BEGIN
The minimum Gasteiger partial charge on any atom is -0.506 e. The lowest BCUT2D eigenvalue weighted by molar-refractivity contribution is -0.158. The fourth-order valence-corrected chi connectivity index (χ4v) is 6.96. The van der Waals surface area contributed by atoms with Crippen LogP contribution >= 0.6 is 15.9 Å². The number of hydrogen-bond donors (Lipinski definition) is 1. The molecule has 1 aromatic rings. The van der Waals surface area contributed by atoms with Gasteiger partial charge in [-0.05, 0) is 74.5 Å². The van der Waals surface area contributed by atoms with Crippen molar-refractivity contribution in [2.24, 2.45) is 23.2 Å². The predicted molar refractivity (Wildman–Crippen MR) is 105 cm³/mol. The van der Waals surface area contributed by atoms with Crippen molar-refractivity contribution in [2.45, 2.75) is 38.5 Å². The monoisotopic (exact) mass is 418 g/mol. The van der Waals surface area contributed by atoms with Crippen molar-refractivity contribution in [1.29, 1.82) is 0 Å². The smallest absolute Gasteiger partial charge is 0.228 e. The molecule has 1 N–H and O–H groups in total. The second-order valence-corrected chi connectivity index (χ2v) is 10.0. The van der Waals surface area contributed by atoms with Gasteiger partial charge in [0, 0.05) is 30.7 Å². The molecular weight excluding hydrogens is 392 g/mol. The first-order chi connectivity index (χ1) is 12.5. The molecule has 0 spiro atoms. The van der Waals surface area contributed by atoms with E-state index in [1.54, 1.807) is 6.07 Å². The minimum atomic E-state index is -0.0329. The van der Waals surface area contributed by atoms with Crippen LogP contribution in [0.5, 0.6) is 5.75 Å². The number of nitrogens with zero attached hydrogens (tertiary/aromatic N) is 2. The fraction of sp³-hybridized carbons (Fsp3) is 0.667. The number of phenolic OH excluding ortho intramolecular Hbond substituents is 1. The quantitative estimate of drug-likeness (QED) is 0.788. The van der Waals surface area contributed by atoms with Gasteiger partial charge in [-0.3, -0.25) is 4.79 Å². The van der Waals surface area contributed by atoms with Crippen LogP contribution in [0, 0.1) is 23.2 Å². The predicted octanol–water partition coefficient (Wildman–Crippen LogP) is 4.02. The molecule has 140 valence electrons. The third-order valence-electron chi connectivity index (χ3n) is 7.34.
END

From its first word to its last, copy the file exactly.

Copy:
The minimum Gasteiger partial charge on any atom is -0.506 e. The lowest BCUT2D eigenvalue weighted by molar-refractivity contribution is -0.158. The fourth-order valence-corrected chi connectivity index (χ4v) is 6.96. The van der Waals surface area contributed by atoms with Crippen LogP contribution >= 0.6 is 15.9 Å². The number of hydrogen-bond donors (Lipinski definition) is 1. The molecule has 1 aromatic rings. The van der Waals surface area contributed by atoms with Gasteiger partial charge in [-0.05, 0) is 74.5 Å². The van der Waals surface area contributed by atoms with Crippen molar-refractivity contribution in [2.24, 2.45) is 23.2 Å². The predicted molar refractivity (Wildman–Crippen MR) is 105 cm³/mol. The van der Waals surface area contributed by atoms with Crippen molar-refractivity contribution in [2.45, 2.75) is 38.5 Å². The monoisotopic (exact) mass is 418 g/mol. The van der Waals surface area contributed by atoms with Crippen molar-refractivity contribution in [1.29, 1.82) is 0 Å². The smallest absolute Gasteiger partial charge is 0.228 e. The molecule has 1 N–H and O–H groups in total. The second-order valence-corrected chi connectivity index (χ2v) is 10.0. The van der Waals surface area contributed by atoms with Gasteiger partial charge in [0, 0.05) is 30.7 Å². The molecular weight excluding hydrogens is 392 g/mol. The first-order chi connectivity index (χ1) is 12.5. The molecule has 0 spiro atoms. The van der Waals surface area contributed by atoms with E-state index in [1.54, 1.807) is 6.07 Å². The minimum atomic E-state index is -0.0329. The van der Waals surface area contributed by atoms with Crippen LogP contribution in [0.5, 0.6) is 5.75 Å². The number of nitrogens with zero attached hydrogens (tertiary/aromatic N) is 2. The fraction of sp³-hybridized carbons (Fsp3) is 0.667. The number of phenolic OH excluding ortho intramolecular Hbond substituents is 1. The quantitative estimate of drug-likeness (QED) is 0.788. The van der Waals surface area contributed by atoms with Gasteiger partial charge in [-0.3, -0.25) is 4.79 Å². The van der Waals surface area contributed by atoms with Crippen LogP contribution in [0, 0.1) is 23.2 Å². The predicted octanol–water partition coefficient (Wildman–Crippen LogP) is 4.02. The molecule has 140 valence electrons. The third-order valence-electron chi connectivity index (χ3n) is 7.34.